Interested in something a little more physically challenging? Enter the ring and try riding the bull. How many people can say, “I rode a mechanical bull on the ice last weekend?”
If the collegiate games are more your style, sign up for the Beer Pong tourney and try to keep yourself upright.
- Incredible Headgear
Beer helmets, fur hats made from every critter you can think of, dead fish, empty beer boxes, and dozens of other noggin huggers are a sure sight at Eelpout Fest. Every year I see something new and impressive.
With all the games and judging going on at the festival, I wouldn’t be surprised if a hat contest became a yearly tradition.
Amongst all the partying and craziness, many people forget that there’s an actual tournament going on. Prizes and trophies are awarded to anglers bringing in the smallest eelpout, largest eelpout, and there’s even an award for the group with the heaviest total catch dubbed the “team tonnage” award. Register any eelpout, and you’re name goes into a box and tons of prizes are given out near the end of the event with a random draw.
There’s even a perch jerk for the kids (above). Every participant gets a prize, and cash awards are given to some lucky young anglers.
- Sweet Rides
I’ve been in or around Pout Fest for over half of my life, and I’ve seen some very cool and innovative “vehicles” or things pulled behind vehicles. Every year I see at least one picnic table behind an ATV, and at least three couches with skis being pulled behind old beater trucks or quads.
I’ve said hello to a man on a unicycle that was drinking a beer, and I’ve waved at a man and woman on a Harley riding down the strip on 30 inches of ice. About every third group you pass brings a smile to your face. At times, it feels like you’re at some sort of make-shift parade where people constructed floats out of junk cars.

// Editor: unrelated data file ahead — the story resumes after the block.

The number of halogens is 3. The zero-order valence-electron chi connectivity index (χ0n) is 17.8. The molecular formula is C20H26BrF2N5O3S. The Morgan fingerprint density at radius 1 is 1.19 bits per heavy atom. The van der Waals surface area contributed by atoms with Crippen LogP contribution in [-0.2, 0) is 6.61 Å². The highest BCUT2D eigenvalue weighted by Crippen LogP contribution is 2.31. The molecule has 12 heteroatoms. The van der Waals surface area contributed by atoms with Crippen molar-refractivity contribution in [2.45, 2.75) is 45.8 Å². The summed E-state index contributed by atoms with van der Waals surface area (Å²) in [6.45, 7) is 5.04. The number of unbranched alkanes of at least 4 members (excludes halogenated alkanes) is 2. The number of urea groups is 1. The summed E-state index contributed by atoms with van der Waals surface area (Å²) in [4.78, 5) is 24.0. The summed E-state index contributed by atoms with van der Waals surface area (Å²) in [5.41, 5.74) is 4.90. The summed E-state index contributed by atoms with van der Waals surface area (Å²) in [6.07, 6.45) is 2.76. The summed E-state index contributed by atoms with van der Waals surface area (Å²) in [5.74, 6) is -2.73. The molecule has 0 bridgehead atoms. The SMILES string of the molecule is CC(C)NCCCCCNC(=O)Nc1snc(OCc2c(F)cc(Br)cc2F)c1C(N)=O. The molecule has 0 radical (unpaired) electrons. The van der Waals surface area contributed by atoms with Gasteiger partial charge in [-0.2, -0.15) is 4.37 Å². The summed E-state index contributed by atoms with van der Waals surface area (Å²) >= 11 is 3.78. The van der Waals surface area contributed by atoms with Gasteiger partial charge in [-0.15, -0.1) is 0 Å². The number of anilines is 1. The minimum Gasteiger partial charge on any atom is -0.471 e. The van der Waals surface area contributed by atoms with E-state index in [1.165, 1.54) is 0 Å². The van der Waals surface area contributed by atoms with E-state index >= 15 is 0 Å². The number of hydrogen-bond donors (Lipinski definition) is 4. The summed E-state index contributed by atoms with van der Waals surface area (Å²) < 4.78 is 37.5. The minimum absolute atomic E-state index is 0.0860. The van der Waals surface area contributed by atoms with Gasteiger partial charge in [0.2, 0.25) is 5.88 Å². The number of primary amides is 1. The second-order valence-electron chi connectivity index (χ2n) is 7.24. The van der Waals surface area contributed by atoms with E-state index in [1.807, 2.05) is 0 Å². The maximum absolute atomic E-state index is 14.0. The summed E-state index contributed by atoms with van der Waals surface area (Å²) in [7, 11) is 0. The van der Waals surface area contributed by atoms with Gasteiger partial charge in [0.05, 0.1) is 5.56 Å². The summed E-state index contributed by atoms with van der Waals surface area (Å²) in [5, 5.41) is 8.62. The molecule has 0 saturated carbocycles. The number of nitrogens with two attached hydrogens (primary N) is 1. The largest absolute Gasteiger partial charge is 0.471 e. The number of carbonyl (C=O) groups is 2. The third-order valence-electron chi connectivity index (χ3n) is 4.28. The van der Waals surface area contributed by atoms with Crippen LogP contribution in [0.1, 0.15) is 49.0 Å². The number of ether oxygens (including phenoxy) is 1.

- Great Food
Not unlike any festival, carnival, or county fair, food is an important part of the event. You’ll find the usual event grub such as mini-donuts, brats, beer stands, pulled pork sandwiches and burgers. But, only at the Eelpout Festival will you find eelpout nuggets, and get a chance to attend the eelpout fish fry. Pout nuggets are absolutely delicious. Despite their ugly faces, eelpout are freshwater cod, and have a thick and flaky white meat.
Eating a hot basket of deep-fried pout after being on the ice all day is heavenly. A few specialty food trucks show up as well, and there are some secret recipes that us yearly attendees would love to get our hands on. If you can find the baked beans, eat them.
- Lavish Fish Houses and Villages
Every type of fish house or shanty imaginable can be found at Eelpout Fest. From trailers of lumber that suddenly transform into cabins on ice, to 24-foot custom-built pull-behind fish houses. Villages go up on opening day, and some are packed together and have tarps or wood walls to make travel from each easier and warmer. Small villages with names like “Camp Y” are there yearly. Most of these villages have an opened door policy. When the light is on, visitors are welcome.
Part of the allure of Pout Fest is walking the strip, visiting fish houses and villages, and talking with all walks of people from all over the world. Yes, the world. Every year there are visitors from other countries taking part in the activities.
This year’s annual International Eelpout Festival will be No. 39, and it’s always held on the famed Leech Lake in Walker, Minnesota. The opening ceremony will commence on February 22 at 6:00pm, and the event will conclude on February 25.
Don’t think that the International Eelpout Festival is just a big party, because there’s literally something for everyone. If you choose to partake in the night life, so be it. If you just want to take in some people watching, this is your venue. If you’re into fishing and want a chance at some great prizes, sign up.
Check out all of the events, rules, schedules and buy your buttons at www.eelpoutfestival.com. I hope to see you all there . . . and remember to wear some funky headgear!